I was out in the Mojave desert. Around sunset, I was sipping a tot of pre-dinner rye with the dog (she was not drinking) when suddenly really warm filtered-through-clouds light lit up some of the desert plants. I ran for the camera and tripod and set up quickly. This cholla took on quite a glow. I went with that glow in this B&W rendition.
The old camera dash! Love it. (which rye, btw? I’m a bourbon girl, but mostly the non-wheated varieties).
I can see why you made the run. The light is truly lovely against the dark rocks and other plants. It doesn’t reach all parts of the subject, but that’s intriguing. How much darkening of the bg did you have to do? Just curious. It’s a crazy plant, but presented this way, it’s easier to take in.
Harley, those darn cholla can be neat subjects either standalone as you’ve captured here or in a scene as a supporting character with a different main subject. At first I thought this skinny guy was a pencil cholla, but closer look it is another flavor. As many as I’ve seen in the field I’m not sure I’ve seen all the types.
The worst are the teddy bear or jumping cholla. I’ve been nailed by those barbed devils a few times. I wear snake guards more for those than anything to do with the snakes.
I really like the light here and your B&W presentation too. Very nice indeed…
@Kris_Smith and @Paul_Breitkreuz , thanks for the comments. Kristen, I was sipping Rittenhouse. That and Bulleit are my usual go-to’s when indulging in rye. I used to be a single malt guy but in the last 3 or 4 years, I have developed a real liking for American ryes. BTW, the background started off a lot darker than the fore, but I took it a lot darker from there.
Amazing light Harley. That Cholla seems to be catching all the light. Love the black and white presentation for sure. I agree with @Paul_Breitkreuz about the Teddy Bear AKA jumping Cholla. Those things are really neat looking but I’ve been attacked to many times to count by those little devils. Particularly at the Joshua Tree cholla garden where there are millions of them in close quarters. They even have a box with a pair of pliers there for the unsuspecting visitors that get nabbed. Great Image though Harley!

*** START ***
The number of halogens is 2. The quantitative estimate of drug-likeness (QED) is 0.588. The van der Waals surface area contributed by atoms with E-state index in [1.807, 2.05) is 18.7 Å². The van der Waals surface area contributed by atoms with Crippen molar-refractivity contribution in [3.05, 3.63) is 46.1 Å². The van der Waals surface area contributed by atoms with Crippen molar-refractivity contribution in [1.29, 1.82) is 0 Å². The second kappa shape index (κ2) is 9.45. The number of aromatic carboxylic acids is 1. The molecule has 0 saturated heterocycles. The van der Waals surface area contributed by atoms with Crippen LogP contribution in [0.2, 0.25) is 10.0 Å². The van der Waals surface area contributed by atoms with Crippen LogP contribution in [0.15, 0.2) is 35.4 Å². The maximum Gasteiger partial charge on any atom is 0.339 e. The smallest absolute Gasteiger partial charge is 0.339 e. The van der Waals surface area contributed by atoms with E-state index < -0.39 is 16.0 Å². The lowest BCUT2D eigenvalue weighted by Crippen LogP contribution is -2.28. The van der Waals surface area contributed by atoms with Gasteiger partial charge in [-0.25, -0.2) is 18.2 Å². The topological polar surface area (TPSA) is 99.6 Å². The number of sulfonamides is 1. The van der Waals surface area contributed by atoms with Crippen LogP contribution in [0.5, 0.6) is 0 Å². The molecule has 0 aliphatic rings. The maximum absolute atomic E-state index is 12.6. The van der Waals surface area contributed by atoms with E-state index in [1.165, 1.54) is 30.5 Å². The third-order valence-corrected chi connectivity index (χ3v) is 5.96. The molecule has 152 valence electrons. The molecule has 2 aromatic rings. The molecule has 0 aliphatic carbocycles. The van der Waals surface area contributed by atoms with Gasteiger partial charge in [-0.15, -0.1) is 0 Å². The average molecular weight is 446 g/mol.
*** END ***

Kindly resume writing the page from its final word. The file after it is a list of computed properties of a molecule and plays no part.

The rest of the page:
@David_Haynes , I had an event at that same location several years ago now myself. I had a cholla ball stuck to my hand and it was freezing outside too. Add in the fact I was fighting blood clots and was on blood thinners back then. I actually used the opening in my off road wheel on my truck to “scrape” the darn thing off my hand. I still had one or two barbed spines in one finger that took time to dislodge. I thought I’d bleed out before I got the holes plugged up. I learned a hard lesson that I’ve never repeated since…LOL…
I am smiling as I read this @Paul_Breitkreuz . Not from your discomfort and or pain but the fact that I have been there too. Little did I know the first time I got stuck I reached over with my bare hand to grab the ball that embedded itself into my arm and proceeded to get portions of the ball stuck in my hand. It was then that someone told me not to touch them and that there was a pair of pliers at the parking lot for all of the people who get these stuck in their skin. I can look back on that and have a good chuckle now.
That light has given the cholla an otherworldly look and a life of its own, Harley. They sound like pretty nasty cacti!
Masterful job on the processing here Harley, you just nailed the luminosity of the glow. It’s the glow on the spikes that just grabs my attention. If you don’t mind a processing question, how did you get the tonality of the background (ie everything but the cholla) so uniform looking while maintaining some detail? The way the entire non-cactus part of the image looks works really well.
I used a combo of things. A Darks-2 TK mask on one layer, a gradient mask with a curves layer on another. There was already significant separation between the cholla and background, so the masking was doable without too much finessing.